Thanks for the great response.  I perhaps should have said that although Tom thinks he knows what he was taught and that he has picked up and doesnt need to do it again, I am sometimes finding that he has completely misunderstood what he was taught.   I agree that it is down to the teachers to find a way to communication that he understands, but on the other hand like you say, I do appreciate that social inclusion for our kids, bring a whole set of issues for teachers who have a class (and usually a far too large class) of kids with possibly a variety of issues and learning abilities and speeds, but each of as parents are responsible for our own kids and have to fight for what is best for them, usually to not much avail, unfortunately.

    As you said I have certainly spotted that Tom can completely misunderstand a question, particularly when they dress it up in a story rather than just give him the actual facts without the embellishments.  He loves the sciences, maths and PE, but I have only recently discovered that he only calls these his favourite subjects because he is good at them, not because he particularly enjoys them.

    Thanks again for that response I will certainly start talking to the school re putting in place his options for exams.

    Josie - Community Champion

    Josie - Community Champion
  • damo73's picture

    Hello Josie,

    I'm glad he likes some subjects - being good at something is a kind of enjoyment - source of pride etc.

    I had terrible science teachers who put me off the subjects - something I'm still annoyed about!  Although I 'enjoy' science documentaries on TV nowadays.  It saddens me that there are still reports saying how poor Maths teaching is (and not many scientists go into teaching).  It could be made much more interesting and relevant by people who had a passion for the subject (and not made to do it due to staff shortages and a management mentality of 'a good teacher can teach anything').  A recent TV documentary found that most primary teachers could not pass simple maths tests, although they were teaching it.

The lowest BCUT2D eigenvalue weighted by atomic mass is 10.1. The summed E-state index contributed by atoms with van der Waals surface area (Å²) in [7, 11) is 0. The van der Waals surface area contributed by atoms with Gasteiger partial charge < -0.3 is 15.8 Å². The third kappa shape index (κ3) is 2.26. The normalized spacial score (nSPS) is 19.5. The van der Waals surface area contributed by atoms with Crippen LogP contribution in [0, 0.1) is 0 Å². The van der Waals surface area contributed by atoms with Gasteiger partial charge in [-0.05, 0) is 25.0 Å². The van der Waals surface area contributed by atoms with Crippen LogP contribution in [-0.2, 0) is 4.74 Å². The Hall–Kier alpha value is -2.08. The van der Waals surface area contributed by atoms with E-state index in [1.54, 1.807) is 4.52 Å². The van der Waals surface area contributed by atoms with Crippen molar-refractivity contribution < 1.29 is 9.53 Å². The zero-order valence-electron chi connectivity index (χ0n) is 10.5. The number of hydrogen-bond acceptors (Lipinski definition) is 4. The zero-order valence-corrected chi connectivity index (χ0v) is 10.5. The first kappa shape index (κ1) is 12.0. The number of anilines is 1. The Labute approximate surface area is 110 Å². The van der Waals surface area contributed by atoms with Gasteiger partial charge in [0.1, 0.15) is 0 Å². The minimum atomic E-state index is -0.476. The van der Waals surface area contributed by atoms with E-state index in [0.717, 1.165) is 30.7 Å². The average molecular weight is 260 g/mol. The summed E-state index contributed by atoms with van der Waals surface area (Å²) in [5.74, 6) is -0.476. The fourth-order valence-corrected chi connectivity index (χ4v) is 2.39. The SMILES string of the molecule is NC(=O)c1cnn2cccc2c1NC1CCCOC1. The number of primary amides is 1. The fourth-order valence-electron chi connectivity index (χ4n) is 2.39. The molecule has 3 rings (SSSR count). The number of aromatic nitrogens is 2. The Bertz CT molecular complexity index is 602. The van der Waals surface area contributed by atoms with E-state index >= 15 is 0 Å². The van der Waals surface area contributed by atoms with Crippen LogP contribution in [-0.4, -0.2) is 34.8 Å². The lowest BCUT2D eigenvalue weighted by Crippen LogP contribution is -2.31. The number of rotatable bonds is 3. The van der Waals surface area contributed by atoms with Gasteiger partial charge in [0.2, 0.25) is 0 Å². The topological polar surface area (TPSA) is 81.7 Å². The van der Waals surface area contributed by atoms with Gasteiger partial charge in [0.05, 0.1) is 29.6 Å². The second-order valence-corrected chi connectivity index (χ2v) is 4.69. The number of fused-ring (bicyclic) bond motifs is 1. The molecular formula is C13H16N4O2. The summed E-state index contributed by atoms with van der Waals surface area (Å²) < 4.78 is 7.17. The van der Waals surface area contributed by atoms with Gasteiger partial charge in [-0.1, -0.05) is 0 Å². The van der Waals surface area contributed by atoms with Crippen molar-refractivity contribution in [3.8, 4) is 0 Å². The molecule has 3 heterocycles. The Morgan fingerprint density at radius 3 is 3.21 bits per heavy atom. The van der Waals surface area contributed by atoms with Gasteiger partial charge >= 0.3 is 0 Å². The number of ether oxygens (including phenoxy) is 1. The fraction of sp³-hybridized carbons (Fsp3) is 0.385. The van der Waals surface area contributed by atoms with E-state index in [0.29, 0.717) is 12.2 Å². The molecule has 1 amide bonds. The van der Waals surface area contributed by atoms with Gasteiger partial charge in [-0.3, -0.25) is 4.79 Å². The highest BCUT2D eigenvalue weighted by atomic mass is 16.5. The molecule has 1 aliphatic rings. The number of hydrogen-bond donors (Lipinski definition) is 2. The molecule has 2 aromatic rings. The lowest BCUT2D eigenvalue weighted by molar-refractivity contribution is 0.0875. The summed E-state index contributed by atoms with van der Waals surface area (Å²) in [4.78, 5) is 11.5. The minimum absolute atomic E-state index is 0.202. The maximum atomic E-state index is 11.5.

Subject knowledge has become less prioritised + teaching (+ 'classroom management') have been highlighted.  This is obviously important, yet so is subject knowledge, passion for subject, passion for enthusing and debating with others.  A 'good teacher' has all of these attributes and is a rare thing (+ should be paid more - whilst others should not be employed at all!).  Basically, what is needed is massive government investment in education - smaller class sizes, higher pay and qualifications needed for certain roles, far improved training and CPD training etc. - in a recession, this is unlikely to happen, yet better than spending money replacing Trident!

    Why isn't more money spent in the right places (practitioners + more premises - rather than hopeless and regimented management?  Sorry managers out there!)?

    Possible answer: because control into conformist normality is seen as more important then fulfilling one's potential - the 'hidden curriculum' advances conformists, those who 'regurgitate' what they are told well, 'jack-of-all trades + masters of none' - as all learning is assessed individually (then you are expected to work as 'teams' - as well as being able to do any possible role without help or support), obediance to authority/power/hierarchy - no matter how irrelevant or illogical etc.

    Yes - it will likely be facts that are more understandable at this stage - yet the development of 'critical thinking' can help lead on to the understanding of embellishments later in life - although this goes against the 'hidden curriculum'!

    Well - that was a good rant!


    Damian - Retired Community Champion
  • Snowdrop's picture

    Hi Damian

    I have a few questions for your:

    1. if you and your son could be given a magic pill so both of you were not affected by autism anymore, would you take it & why or why not?

    2. do you believe the MMR has anything at all to do with autism?

    3. does it offend you that some parents are looking for a cure for autism?

    4. since you didn't get your diagnosis until you were an adult, how did your family react, were your parents upset that they hadn't spotted and followed anything up when you were a child?

    Thats it for now, I'm sure more may follow!

    Tracy - Community Champion


    Tracy - Retired Community Champion
  • Leanne's picture

    Hi Damian

    Thankyou for your answer,I  found it very interesting and it certainly made me think Smile I do have a few further thoughts and questions.